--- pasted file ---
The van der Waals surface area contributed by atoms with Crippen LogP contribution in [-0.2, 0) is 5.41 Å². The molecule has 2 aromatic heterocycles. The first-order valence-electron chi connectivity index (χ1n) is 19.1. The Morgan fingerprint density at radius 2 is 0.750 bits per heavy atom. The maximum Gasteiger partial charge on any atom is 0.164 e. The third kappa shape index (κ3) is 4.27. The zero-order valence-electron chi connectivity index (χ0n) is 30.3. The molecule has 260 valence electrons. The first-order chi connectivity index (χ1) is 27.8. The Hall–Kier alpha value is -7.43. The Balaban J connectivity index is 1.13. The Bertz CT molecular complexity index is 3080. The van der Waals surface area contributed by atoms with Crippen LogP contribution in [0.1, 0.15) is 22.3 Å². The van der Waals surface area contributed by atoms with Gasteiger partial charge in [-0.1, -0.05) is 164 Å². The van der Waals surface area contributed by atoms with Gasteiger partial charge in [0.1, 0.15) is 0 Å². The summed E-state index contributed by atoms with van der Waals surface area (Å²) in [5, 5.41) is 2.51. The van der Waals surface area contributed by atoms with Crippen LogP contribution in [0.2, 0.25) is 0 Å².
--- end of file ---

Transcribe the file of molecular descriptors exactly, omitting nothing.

The van der Waals surface area contributed by atoms with Crippen LogP contribution in [-0.2, 0) is 5.41 Å². The molecule has 2 aromatic heterocycles. The first-order valence-electron chi connectivity index (χ1n) is 19.1. The Morgan fingerprint density at radius 2 is 0.750 bits per heavy atom. The maximum Gasteiger partial charge on any atom is 0.164 e. The third kappa shape index (κ3) is 4.27. The zero-order valence-electron chi connectivity index (χ0n) is 30.3. The molecule has 260 valence electrons. The first-order chi connectivity index (χ1) is 27.8. The Hall–Kier alpha value is -7.43. The Balaban J connectivity index is 1.13. The Bertz CT molecular complexity index is 3080. The van der Waals surface area contributed by atoms with Crippen LogP contribution in [0.1, 0.15) is 22.3 Å². The van der Waals surface area contributed by atoms with Gasteiger partial charge in [-0.1, -0.05) is 164 Å². The van der Waals surface area contributed by atoms with Gasteiger partial charge in [0.1, 0.15) is 0 Å². The summed E-state index contributed by atoms with van der Waals surface area (Å²) in [5, 5.41) is 2.51. The van der Waals surface area contributed by atoms with Crippen LogP contribution in [0.2, 0.25) is 0 Å².